How to Sell Product Purchases Internally: Page 2

A guide to convincing management they need to buy you that shiny new software/hardware toy you’re lusting after.


You Can't Detect What You Can't See: Illuminating the Entire Kill Chain

On-Demand Webinar

Posted December 14, 2006

Eric Spiegel

Eric Spiegel

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3) Get a quoteFor a simple product you will likely find pricing on the vendor’s web site or a distributor’s web store. If the product is being sold online there is less chance you can negotiate. But if you can talk to someone in sales at the vendor, reseller or distributor ask them if they have pricing incentives. Most vendors won’t haggle on the annual maintenance and support, but will haggle on the initial licensing.

If you can close the deal before an end of quarter, let them know this and encourage them to offer a price discount good through the end of the time period agreed to. Most vendors have quarterly numbers to make and are more likely to haggle if they know they can close the deal within that quarter. And this may also get your decision makers to move faster if they know a good deal will expire.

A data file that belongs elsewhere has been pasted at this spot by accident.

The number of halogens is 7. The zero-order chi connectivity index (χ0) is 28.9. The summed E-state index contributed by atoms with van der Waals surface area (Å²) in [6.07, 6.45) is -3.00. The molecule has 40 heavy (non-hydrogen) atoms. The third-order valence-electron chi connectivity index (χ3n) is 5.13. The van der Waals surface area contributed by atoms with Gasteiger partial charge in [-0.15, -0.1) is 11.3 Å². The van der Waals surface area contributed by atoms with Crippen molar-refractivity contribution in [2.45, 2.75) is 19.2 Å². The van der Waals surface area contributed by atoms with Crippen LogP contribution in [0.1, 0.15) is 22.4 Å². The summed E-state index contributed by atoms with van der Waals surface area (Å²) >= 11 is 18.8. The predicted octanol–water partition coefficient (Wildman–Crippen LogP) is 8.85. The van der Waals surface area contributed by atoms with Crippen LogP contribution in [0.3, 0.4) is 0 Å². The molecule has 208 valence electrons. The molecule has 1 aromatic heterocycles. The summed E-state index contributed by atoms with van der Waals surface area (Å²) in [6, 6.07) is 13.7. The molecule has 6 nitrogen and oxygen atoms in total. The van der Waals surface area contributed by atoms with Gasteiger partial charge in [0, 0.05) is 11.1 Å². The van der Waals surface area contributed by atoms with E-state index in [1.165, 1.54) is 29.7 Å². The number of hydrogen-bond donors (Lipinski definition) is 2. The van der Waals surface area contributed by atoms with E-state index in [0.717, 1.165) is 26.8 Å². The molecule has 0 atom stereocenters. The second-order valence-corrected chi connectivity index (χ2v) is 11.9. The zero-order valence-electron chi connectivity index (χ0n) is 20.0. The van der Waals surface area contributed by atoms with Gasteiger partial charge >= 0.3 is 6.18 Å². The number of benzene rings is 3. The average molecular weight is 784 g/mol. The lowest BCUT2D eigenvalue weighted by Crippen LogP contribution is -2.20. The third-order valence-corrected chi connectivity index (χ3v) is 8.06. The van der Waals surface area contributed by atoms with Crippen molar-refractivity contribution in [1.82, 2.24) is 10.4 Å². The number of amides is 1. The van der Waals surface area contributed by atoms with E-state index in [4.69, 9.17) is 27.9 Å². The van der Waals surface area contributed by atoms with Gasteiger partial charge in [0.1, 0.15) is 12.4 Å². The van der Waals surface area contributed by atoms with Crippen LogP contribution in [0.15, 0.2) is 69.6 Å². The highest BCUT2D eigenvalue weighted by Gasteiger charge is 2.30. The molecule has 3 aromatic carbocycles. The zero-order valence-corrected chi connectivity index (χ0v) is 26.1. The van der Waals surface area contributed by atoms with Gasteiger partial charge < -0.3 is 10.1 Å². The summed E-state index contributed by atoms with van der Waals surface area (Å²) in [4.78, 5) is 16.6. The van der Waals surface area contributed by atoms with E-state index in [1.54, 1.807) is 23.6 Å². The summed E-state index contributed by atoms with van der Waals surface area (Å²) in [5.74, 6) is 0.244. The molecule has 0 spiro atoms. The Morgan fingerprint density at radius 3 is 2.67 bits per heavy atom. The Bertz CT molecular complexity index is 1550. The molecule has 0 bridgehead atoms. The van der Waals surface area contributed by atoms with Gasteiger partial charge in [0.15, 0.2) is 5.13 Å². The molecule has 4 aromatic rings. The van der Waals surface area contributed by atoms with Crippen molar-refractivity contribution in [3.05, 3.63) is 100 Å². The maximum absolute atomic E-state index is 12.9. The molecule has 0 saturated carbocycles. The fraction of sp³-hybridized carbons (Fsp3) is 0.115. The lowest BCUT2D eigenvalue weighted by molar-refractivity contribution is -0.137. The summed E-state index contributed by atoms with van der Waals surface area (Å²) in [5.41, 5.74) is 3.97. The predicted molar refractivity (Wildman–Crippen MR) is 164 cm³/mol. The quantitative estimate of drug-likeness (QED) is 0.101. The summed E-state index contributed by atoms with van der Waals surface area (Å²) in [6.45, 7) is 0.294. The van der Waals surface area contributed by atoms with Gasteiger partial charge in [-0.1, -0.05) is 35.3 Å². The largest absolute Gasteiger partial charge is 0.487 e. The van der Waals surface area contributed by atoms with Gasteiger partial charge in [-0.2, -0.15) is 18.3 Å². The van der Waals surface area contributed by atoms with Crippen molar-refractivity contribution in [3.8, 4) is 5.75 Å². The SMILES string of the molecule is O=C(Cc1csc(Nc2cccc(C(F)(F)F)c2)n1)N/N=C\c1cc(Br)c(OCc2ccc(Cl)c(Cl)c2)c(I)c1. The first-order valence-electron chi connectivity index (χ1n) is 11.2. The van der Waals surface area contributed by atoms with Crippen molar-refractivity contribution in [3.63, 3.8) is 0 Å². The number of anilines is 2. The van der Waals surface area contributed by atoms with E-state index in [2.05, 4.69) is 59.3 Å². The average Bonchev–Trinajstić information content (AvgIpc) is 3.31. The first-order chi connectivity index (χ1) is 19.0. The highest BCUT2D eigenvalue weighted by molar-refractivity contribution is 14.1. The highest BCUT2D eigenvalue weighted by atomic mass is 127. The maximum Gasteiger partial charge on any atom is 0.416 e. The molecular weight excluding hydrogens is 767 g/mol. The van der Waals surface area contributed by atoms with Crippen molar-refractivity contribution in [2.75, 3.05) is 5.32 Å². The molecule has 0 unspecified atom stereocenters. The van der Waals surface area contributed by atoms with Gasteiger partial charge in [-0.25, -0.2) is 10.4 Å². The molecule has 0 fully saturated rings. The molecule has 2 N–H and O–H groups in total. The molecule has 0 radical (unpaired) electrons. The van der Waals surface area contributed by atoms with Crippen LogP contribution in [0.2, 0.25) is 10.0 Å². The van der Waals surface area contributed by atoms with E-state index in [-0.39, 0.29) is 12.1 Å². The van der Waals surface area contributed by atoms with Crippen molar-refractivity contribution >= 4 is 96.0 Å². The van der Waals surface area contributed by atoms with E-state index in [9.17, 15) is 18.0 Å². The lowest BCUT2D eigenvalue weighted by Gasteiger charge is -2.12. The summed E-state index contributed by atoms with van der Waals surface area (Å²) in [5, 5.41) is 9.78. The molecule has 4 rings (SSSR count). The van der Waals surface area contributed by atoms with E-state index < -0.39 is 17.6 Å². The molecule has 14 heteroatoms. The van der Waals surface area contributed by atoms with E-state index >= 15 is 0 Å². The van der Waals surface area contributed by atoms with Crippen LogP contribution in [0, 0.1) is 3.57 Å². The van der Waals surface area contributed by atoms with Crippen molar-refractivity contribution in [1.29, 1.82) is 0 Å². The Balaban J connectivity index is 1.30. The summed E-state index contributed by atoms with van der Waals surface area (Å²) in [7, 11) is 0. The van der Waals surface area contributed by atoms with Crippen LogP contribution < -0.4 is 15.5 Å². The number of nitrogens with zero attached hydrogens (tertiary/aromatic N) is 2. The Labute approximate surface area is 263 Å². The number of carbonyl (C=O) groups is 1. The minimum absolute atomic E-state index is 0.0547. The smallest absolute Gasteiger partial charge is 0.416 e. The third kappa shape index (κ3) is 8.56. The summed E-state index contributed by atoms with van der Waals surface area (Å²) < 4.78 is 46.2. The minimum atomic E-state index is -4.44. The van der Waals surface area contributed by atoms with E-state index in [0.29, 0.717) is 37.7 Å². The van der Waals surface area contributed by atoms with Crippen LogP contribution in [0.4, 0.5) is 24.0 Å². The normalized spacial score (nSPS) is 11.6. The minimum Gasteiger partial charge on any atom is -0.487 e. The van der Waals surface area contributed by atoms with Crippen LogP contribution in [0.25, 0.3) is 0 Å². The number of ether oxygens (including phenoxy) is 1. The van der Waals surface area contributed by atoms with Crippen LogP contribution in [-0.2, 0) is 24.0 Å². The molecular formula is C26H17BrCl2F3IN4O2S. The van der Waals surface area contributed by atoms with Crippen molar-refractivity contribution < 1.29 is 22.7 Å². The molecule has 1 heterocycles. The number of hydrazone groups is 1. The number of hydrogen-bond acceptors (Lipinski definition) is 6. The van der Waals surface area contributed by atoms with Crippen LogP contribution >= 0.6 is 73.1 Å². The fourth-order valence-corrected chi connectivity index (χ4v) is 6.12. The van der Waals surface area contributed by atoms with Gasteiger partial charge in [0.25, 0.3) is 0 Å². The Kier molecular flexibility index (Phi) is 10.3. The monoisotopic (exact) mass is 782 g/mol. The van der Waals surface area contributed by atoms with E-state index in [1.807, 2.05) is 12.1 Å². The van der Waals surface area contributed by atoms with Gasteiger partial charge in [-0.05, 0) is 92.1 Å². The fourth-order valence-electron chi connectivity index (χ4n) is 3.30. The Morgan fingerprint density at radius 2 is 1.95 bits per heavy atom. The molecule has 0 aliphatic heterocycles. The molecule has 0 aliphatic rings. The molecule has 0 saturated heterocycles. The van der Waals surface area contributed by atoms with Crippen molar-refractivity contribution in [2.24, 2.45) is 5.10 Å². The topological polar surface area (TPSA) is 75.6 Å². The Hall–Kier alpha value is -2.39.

If you don’t ask, you’ll never know!

4) Write it up and presentDon’t just send an email to your manager with a few details and a web link or product brochure. You need to be more prepared to make your case. Schedule a meeting with all the decision makers, prepare a brief presentation to present your findings. Cover how the product will save money, how it beats the competition, and the great price you received. Use lots of charts and graphs to visually show how the IT department and (hopefully) business units will benefit from this shiny new product.

If you follow these fundamental steps, you can save yourself a lot of wasted time and energy. And even if you don’t get the accolades for this in your next performance review, you may just end up with a product that will give you some well-deserved extra leisure time.

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